When my friend Ryan Cummins is in town, I always learn something. Cummins, a former Terre Haute councilman, comes to Indianapolis to buy flowers and plants for his family landscaping and garden business.
Did you catch that? The man actually makes a payroll. At my foundation’s occasional social event, I take mischievous pleasure in searching out other politicians so I can introduce Cummins as “a man who hires other people with his own money and figures out ways to pay all of our taxes.”
There is almost always an uncomfortable pause.
Cummins ran unsuccessfully for state representative in one of the state’s most Democratic districts. A glutton for punishment, he would run again.
He first took office in 2000 as Terre Haute’s only Republican councilman. He spent his first term opposing the city’s powerful public-sector unions, arguing that they should justify their pay increases just as his employees justify their increases—by being more productive.
The firefighter and police unions set up pickets outside his home. He was re-elected in no small part as a result of his training as a Marine artillery officer.
In fact, the leaders of the Democratic majority made him chairman of the finance committee. There is an unflattering explanation for that, however: The majority was going to pass all spending and tax increases, anyway, so its members didn’t want to waste time counting beans.
But count beans Cummins did. He has become the state’s premier independent expert on municipal finance. Three years ago, he toured Indiana as an adjunct scholar of the Indiana Policy Review. He carried detailed numbers on city spending trends, warning local politicians and opinion leaders that if they did not address the elephant in their budgets (public sector compensation), their cities would go broke.
He predicted correctly that scheduling press conferences to announce cutting back on cell phones, golf-course watering and take-home cars would not get the job done.
The Cummins mantra is threefold:
1. The economic situation demands that municipal politicians lead a straightforward, although perhaps heated, discussion of what a city government should and should not be doing.
2. Public-sector positions do not represent “jobs” but rather services, and as such should be rigorously tested for productivity and necessity.
3. Real jobs, on the other hand, are created not by political leverage or privilege but by a general free-market environment. If a tax break is good for one business, therefore, it should be good for all businesses.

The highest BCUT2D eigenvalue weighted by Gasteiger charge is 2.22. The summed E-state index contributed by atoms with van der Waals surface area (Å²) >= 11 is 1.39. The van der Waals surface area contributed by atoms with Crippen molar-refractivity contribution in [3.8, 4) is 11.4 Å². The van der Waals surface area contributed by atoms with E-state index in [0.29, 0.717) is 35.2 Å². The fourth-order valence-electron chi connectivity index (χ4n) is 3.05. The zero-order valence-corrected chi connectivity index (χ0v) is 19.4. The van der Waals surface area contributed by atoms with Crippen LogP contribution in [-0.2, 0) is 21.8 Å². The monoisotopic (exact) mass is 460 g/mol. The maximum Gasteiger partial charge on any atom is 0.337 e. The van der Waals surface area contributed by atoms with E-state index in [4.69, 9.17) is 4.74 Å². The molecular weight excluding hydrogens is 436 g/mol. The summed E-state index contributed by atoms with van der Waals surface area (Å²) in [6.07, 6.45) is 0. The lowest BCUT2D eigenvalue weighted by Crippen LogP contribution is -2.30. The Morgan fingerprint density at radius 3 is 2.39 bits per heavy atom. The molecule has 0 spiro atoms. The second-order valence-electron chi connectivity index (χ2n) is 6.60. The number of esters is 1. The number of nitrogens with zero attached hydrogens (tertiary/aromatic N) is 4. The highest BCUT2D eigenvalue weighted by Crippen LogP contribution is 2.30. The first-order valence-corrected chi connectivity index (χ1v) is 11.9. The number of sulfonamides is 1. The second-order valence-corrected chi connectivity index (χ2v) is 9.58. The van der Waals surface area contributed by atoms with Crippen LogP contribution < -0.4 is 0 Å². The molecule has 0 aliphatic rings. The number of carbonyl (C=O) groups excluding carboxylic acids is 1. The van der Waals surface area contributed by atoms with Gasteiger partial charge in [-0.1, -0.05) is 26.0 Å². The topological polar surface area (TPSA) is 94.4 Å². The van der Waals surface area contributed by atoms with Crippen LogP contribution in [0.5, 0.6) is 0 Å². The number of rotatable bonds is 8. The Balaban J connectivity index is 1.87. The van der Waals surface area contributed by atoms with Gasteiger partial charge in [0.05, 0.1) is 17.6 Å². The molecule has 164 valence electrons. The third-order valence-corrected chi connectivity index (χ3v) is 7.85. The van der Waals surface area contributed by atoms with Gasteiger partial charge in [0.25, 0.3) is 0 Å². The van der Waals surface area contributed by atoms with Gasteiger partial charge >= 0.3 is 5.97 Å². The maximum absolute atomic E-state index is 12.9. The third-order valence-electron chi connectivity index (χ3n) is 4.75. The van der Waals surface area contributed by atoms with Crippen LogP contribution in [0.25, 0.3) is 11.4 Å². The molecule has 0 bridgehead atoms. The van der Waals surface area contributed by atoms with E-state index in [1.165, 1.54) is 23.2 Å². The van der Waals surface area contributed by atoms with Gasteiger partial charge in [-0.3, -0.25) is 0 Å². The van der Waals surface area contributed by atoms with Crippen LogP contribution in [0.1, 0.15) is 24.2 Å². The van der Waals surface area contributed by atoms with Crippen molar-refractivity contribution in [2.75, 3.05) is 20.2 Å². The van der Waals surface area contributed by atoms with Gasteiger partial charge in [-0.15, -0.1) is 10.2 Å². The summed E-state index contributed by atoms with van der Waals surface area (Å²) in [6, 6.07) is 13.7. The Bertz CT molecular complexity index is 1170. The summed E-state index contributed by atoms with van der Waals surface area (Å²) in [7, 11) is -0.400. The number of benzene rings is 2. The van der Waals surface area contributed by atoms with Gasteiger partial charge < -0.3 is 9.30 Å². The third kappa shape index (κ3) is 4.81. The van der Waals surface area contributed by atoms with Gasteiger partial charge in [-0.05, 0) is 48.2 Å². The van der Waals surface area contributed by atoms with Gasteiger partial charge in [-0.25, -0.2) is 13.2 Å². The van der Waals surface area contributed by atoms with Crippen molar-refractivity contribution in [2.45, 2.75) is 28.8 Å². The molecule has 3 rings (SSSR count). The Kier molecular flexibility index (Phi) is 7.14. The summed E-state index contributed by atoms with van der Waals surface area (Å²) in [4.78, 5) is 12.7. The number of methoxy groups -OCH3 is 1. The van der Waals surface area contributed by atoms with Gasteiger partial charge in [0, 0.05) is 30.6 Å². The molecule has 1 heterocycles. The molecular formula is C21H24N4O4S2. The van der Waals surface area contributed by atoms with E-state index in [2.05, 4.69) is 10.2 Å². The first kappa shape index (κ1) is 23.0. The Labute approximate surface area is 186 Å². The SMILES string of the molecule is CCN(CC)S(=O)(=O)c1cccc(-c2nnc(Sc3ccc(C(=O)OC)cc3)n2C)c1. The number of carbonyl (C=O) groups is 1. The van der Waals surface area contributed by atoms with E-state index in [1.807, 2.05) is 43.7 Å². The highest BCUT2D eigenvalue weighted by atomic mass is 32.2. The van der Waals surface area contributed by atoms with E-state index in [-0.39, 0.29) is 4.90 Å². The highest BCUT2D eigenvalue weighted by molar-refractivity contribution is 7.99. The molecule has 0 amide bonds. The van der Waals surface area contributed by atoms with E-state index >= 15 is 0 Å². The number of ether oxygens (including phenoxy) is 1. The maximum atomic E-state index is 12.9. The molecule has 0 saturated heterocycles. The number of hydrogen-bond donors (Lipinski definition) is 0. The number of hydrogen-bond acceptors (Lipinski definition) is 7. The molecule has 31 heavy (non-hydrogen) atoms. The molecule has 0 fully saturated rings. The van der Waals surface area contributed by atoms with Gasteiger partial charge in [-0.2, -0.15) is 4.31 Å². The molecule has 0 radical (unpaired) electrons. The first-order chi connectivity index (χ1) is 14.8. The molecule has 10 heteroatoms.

Cummins suspects that the due-diligence attorneys of major corporations are too smart for your mayor and council. For example, he is critical of a popular decision to grant Sony a $72 million abatement on new equipment for its Vigo County plant. He was joined by Larry DeBoer, an economist at Purdue University who made clear how badly the city had played its hand in regard to rebates on property taxes.
DeBoer explained to Arthur Foulkes of the Terre Haute Tribune-Star: “There is a standard depreciation schedule on the assessed value of equipment, so by the time you actually get to tax it, most of the value isn’t there anymore. So you never really get to tax the equipment at its full value once you put the abatement on there.”
Cummins added that, in his eight years on the Terre Haute council, about 75 percent of the dollar value of abatements granted were for personal property. Foulkes concluded that most of those abatements never contributed the promised “half-a-loaf.”
“If lower taxes spur targeted ‘economic development’ for the abated entity, why wouldn’t lower taxes for all taxpayers spur economic development all over the place for everyone?” Cummins asked.
Answers to the question divide nicely between those who own a business and those who don’t. They divide even more nicely between those who own a business while serving as the chairman of their municipal finance committee and those who don’t have a clue.•
Ladwig edits Indiana Policy Review, a quarterly journal studying local public policy. Send comments on this column to email@example.com.